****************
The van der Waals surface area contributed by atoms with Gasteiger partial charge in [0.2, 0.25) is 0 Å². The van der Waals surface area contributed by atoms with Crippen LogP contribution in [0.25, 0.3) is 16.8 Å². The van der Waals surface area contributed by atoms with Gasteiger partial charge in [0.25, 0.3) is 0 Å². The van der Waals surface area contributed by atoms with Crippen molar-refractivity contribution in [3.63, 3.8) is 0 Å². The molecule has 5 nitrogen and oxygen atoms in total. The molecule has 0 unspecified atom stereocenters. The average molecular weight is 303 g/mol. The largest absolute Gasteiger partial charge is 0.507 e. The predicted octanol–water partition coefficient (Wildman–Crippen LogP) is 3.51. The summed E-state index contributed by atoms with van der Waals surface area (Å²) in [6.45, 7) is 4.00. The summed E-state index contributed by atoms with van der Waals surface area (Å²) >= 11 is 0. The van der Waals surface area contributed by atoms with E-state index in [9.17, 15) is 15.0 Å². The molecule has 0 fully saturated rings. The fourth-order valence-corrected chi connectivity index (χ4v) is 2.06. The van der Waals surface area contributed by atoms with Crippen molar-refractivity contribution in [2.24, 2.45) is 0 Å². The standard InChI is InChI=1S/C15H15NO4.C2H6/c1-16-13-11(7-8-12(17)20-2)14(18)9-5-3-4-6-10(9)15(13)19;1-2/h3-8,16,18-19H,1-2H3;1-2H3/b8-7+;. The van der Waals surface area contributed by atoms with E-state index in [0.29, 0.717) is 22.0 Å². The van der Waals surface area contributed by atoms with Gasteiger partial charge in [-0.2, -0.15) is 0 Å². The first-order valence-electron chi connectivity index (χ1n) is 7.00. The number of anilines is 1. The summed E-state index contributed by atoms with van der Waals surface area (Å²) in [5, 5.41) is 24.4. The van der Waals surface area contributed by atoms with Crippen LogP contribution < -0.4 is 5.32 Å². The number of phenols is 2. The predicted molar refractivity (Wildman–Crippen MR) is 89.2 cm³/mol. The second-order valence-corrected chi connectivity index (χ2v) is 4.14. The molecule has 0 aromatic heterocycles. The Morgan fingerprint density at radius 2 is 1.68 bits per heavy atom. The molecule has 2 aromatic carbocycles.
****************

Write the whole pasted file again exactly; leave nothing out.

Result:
The van der Waals surface area contributed by atoms with Gasteiger partial charge in [0.2, 0.25) is 0 Å². The van der Waals surface area contributed by atoms with Crippen LogP contribution in [0.25, 0.3) is 16.8 Å². The van der Waals surface area contributed by atoms with Gasteiger partial charge in [0.25, 0.3) is 0 Å². The van der Waals surface area contributed by atoms with Crippen molar-refractivity contribution in [3.63, 3.8) is 0 Å². The molecule has 5 nitrogen and oxygen atoms in total. The molecule has 0 unspecified atom stereocenters. The average molecular weight is 303 g/mol. The largest absolute Gasteiger partial charge is 0.507 e. The predicted octanol–water partition coefficient (Wildman–Crippen LogP) is 3.51. The summed E-state index contributed by atoms with van der Waals surface area (Å²) in [6.45, 7) is 4.00. The summed E-state index contributed by atoms with van der Waals surface area (Å²) >= 11 is 0. The van der Waals surface area contributed by atoms with E-state index in [9.17, 15) is 15.0 Å². The molecule has 0 fully saturated rings. The fourth-order valence-corrected chi connectivity index (χ4v) is 2.06. The van der Waals surface area contributed by atoms with Crippen molar-refractivity contribution in [2.24, 2.45) is 0 Å². The standard InChI is InChI=1S/C15H15NO4.C2H6/c1-16-13-11(7-8-12(17)20-2)14(18)9-5-3-4-6-10(9)15(13)19;1-2/h3-8,16,18-19H,1-2H3;1-2H3/b8-7+;. The van der Waals surface area contributed by atoms with E-state index in [0.29, 0.717) is 22.0 Å². The van der Waals surface area contributed by atoms with Gasteiger partial charge in [-0.2, -0.15) is 0 Å². The first-order valence-electron chi connectivity index (χ1n) is 7.00. The number of anilines is 1. The summed E-state index contributed by atoms with van der Waals surface area (Å²) in [5, 5.41) is 24.4. The van der Waals surface area contributed by atoms with Crippen LogP contribution < -0.4 is 5.32 Å². The number of phenols is 2. The predicted molar refractivity (Wildman–Crippen MR) is 89.2 cm³/mol. The second-order valence-corrected chi connectivity index (χ2v) is 4.14. The molecule has 0 aromatic heterocycles. The Morgan fingerprint density at radius 2 is 1.68 bits per heavy atom. The molecule has 2 aromatic carbocycles.